Beating boredom

By: Nicole Holt Email
By: Nicole Holt Email

Does it ever seem to you that almost the minute your kids or grandkids are finished with one activity, they're struggling to figure out what to do next. "I'm bored" is an all to familiar refrain with many children. And with summer break, child psychologist at the University of Health Services Center say you need to plan now to beat boredom.

From swimming to riding bikes, activities for kids are abound. Yet, many parents know that as soon as their children have wrapped up one activity, they're complaining bout "being bored" all over again. It can become a chronic complaint in the summer months for some kids, but parents can take steps to keep boredom at bay.

Robin Gurwitch, Ph. D. says, "Think about how I'm going to handle boredom. Are there kids in the neighborhood that they may be able to call and ride a bike with? Plan ahead; talk to them. What kind of things do you want to do this summer? What are some of the fun activities?"

Dr. Gurwitch and her colleagues at the OU Physicians Child Study Center says scheduling activities is great, but children also need time that is not scheduled so they can learn to occupy their own time.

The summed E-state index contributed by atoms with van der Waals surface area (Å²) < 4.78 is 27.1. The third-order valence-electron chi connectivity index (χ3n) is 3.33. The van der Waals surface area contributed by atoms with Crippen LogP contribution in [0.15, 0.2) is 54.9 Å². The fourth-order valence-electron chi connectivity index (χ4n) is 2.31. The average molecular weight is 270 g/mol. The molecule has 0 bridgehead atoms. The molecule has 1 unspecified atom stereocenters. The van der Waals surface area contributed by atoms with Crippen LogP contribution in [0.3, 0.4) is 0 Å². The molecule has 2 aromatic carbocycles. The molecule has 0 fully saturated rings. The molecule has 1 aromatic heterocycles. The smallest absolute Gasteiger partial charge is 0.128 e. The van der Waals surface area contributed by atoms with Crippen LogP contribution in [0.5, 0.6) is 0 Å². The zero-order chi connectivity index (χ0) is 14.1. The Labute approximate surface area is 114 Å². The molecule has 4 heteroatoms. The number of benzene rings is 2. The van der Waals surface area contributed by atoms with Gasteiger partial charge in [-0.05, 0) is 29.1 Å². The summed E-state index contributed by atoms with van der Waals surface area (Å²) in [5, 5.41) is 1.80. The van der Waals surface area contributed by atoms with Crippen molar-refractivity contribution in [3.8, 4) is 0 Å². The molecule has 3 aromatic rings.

"Because, we don't want our children not to have that ability. As they get older, they will have more and more responsibility and more and more time they will have to fill. And we don't want them to never have had opportunities to figure out how to handle that."

Unstructured time allows children the opportunity to test their imagination, to use their creativity and to build self-reliance. Perhaps they'll read a book for maybe they'll color for a while. The key is letting them decide for themselves what to do to fill that time. If they can't decide, give them some choices.

" I saw a very inventive mom, I thought was a great idea, created a boredom jar. And the child wrote down some things that they would like to do if they got bored, and it was everything from art projects, to booking a meal, sort of practicing cooking and serving a meal."

Mom and Dad also put ideas in the boredom jar, things like learning a new chore, for instance how to dust or fold laundry. When the child gut's bored, a slip is pulled and whatever it is what they do. With a little planning and practice, children can learn fun is where they find it.

Child psychologists stress that unscheduled time is critical even if it has to be scheduled. For instance, set aside some time for your kids to watch a video, but let them decide on the video. Or plan time each day for outdoor play, but let your children decide whether they want to ride bikes or go swimming.


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